Cooperatives often don’t perceive the need to communicate their successes any wider than their own membership, meaning the wider community remains uninformed – perhaps also missing the opportunity to become involved. Over 70 per cent of respondents think that there is not enough awareness about the difference between co-ops and investor-owned companies, and 60 per cent would like to see universities, polytechnics, and the NZ accounting and legal professions offering more understanding of co-ops. Both consumers and producers are looking for entities they can trust, and where they can be confident of being treated well. The International Year of Cooperatives is a unique opportunity to raise awareness of the cooperative business model, and this function tonight joins New Zealand with people in many nations around the world who are also celebrating cooperative and mutual enterprise. For us, it’s an opportunity to work with government and professional groups to facilitate an environment which supports the cooperative and mutual way of doing business in New Zealand. To mark this celebration, the Government has funded a statistical project which has provided figures on the contribution made by cooperatives to New Zealand GDP and to employment. From this research we see that 3 per cent of GDP comes from the cooperative sector. And the top 40 New Zealand cooperatives employ around 50,000 people between them. Our own research indicates that this top 40 had a combined turnover of more than $39 billion in the 2010/2011 financial year; an increase of over 10 per cent over the previous year. And this increase comes at a time when economies around the world have been shrinking. By way of comparison, in the United Kingdom, long considered the home of cooperative enterprise, there are 10 times the number of cooperatives, employing five times the staff of their New Zealand counterparts. But the combined turnover of the UK cooperatives is not even double that of the combined revenues generated in this country. And a statistic that I particularly like as a dairy farmer is that, in farming in the UK, there are 446 cooperatives with a turnover of 8.5 billion NZ$. Compare this with dairy co-ops in New Zealand, which alone generate revenue of over 20 billion NZ$.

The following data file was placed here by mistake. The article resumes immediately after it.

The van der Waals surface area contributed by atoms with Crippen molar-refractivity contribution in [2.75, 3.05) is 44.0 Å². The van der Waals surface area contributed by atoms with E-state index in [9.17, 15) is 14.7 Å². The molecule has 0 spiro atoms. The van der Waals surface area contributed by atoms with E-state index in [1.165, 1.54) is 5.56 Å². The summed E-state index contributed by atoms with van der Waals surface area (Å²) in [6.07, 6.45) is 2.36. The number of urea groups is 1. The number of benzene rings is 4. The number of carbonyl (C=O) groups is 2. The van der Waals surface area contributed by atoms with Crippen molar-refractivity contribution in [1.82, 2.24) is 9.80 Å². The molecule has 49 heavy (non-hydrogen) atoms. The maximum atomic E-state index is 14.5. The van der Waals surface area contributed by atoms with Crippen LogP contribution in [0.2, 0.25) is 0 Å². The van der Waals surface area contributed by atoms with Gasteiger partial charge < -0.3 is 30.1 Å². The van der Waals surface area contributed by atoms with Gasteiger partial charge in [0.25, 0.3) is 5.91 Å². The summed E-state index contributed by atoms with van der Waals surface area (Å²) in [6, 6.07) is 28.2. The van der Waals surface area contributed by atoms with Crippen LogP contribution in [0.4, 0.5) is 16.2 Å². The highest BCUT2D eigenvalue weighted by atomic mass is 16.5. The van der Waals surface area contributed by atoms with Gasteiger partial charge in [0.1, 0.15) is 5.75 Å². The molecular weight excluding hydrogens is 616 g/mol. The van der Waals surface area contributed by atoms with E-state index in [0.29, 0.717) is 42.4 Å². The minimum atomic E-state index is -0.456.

While New Zealanders are pragmatic and business-focussed in the way we embrace cooperatives, less developed countries use the same self-help, cooperative philosophy to introduce sustainable food, agricultural, education and housing programmes to help raise living standards. There are some wonderful examples in developing countries where the cooperative model has proven to be enormously successful in achieving positive economic and social development. The cooperative model is one that can and does suit financial and social objectives around the world. It’s a model I am very proud to be part of a model that has stood the test of time and one that evolves with the changing world. It is a model that is deserving of the recognition that the United Nations International Year of Cooperatives confers upon it. Cooperatives and mutuals need to be taken seriously. Now, it gives me great pleasure to introduce the chairman of the world’s largest agricultural bank, Mr Piet Moerland, who will pick up on the global picture to talk about Rabobank’s achievements locally and internationally.

IYC Blue's speech  

The International Year of Cooperatives is a chance to highlight and promote the global success of cooperatives, their economic importance an...